A message in a Lunenburg coffee shop.
We departed Lunenburg as we arrived, in fog. It reminded me of the book Invisible Cities, by Italo Calvino, in which he paints pictures of fantastical places that his fictional Marco Polo has been: a city built on stilts; another takes the shape of a camel to those coming from sea, but the shape of water to those coming from land. If Lunenburg were a city in the book, it would be like a city of lost memories, accessible only by a long time at sea and fog. It feels like a place that’s lost its footing, aching from neglect, wearing its memories like giant heartstrings strung across the bay. When you pluck them you hear the cry of no children being born; the muffled sound of shopkeepers closing their doors; the monotony of teenagers with nothing but time on their hands.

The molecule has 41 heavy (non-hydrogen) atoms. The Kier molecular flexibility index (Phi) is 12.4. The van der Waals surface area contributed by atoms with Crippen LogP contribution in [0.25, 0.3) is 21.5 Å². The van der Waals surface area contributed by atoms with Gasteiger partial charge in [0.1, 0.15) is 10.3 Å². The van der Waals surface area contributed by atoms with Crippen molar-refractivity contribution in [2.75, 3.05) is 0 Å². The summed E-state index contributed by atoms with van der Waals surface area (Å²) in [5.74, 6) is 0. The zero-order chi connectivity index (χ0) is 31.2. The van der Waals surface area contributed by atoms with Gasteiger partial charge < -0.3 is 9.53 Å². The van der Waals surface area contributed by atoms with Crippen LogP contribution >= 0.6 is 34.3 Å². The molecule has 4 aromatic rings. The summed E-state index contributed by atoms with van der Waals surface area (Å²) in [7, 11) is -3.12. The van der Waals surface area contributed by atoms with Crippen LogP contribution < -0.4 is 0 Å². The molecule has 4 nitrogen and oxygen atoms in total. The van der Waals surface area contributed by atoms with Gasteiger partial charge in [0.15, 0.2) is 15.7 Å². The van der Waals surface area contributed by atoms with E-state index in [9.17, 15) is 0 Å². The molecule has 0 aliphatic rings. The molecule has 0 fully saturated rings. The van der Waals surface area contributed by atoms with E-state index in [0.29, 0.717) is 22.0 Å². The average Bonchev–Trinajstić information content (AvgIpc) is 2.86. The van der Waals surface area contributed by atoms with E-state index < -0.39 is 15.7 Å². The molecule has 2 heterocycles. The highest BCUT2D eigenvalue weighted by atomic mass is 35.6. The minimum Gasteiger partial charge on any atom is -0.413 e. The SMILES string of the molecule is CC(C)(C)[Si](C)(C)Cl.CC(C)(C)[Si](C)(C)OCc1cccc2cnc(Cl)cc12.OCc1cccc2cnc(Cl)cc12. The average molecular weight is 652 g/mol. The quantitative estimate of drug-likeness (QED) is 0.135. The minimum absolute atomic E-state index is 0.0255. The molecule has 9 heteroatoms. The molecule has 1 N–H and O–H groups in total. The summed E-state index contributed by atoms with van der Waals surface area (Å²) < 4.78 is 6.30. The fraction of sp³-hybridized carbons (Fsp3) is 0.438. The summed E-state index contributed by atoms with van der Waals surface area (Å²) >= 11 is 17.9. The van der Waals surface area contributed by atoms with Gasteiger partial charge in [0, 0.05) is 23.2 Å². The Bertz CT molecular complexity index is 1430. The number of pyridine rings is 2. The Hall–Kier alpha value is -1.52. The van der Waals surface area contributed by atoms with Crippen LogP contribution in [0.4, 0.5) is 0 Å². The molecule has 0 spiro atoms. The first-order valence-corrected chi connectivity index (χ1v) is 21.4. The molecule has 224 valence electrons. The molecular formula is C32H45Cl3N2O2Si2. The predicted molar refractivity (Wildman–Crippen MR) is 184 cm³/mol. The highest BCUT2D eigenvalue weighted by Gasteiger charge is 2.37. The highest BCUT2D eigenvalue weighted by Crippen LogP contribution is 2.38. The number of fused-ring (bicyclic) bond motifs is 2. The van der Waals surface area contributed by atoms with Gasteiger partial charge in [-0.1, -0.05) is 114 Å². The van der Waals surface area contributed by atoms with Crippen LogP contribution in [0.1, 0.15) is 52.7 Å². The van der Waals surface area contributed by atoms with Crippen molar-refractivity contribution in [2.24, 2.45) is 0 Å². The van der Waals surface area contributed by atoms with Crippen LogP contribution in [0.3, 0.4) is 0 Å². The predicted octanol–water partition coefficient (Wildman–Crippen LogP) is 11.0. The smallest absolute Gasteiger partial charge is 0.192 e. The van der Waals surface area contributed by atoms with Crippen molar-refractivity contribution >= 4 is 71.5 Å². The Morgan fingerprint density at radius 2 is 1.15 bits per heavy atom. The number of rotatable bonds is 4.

Lunenburg felt both familiar and foreign. As we departed, the fog rolled in, encompassing us on every side, and the city disappeared. Having sailed to and from it in fog, I had the strange sensation that perhaps we had never been there at all.
Our ship, the microprocessor
I was late with breakfast because it wasn’t posted. Captain Dashing, whom I’ve now nicknamed The TSA, gave a speech about communication using a computer as a metaphor for a ship. There’s been a common thread to the speeches all our captains have given when something has gone wrong. They use metaphors, and they point to some situation without naming the individuals involved, using passive verbs. One time, I kept thinking: is she talking about me? Is this something I’m doing? If it is, why doesn’t she just tell me? Or is she talking about something else?
This time I did not approach the captain, but I did wonder if I was being referenced or not. If so, the message got lost on the information highway.
I can’t recall…
I made ravioli from a package, and warmed up yesterday’s pizza.
Brisket, braised leeks, mashed potatoes and fried eggplant (because Rigby thought it was going bad – he smelled something funky in the bilge).
Brownies from a box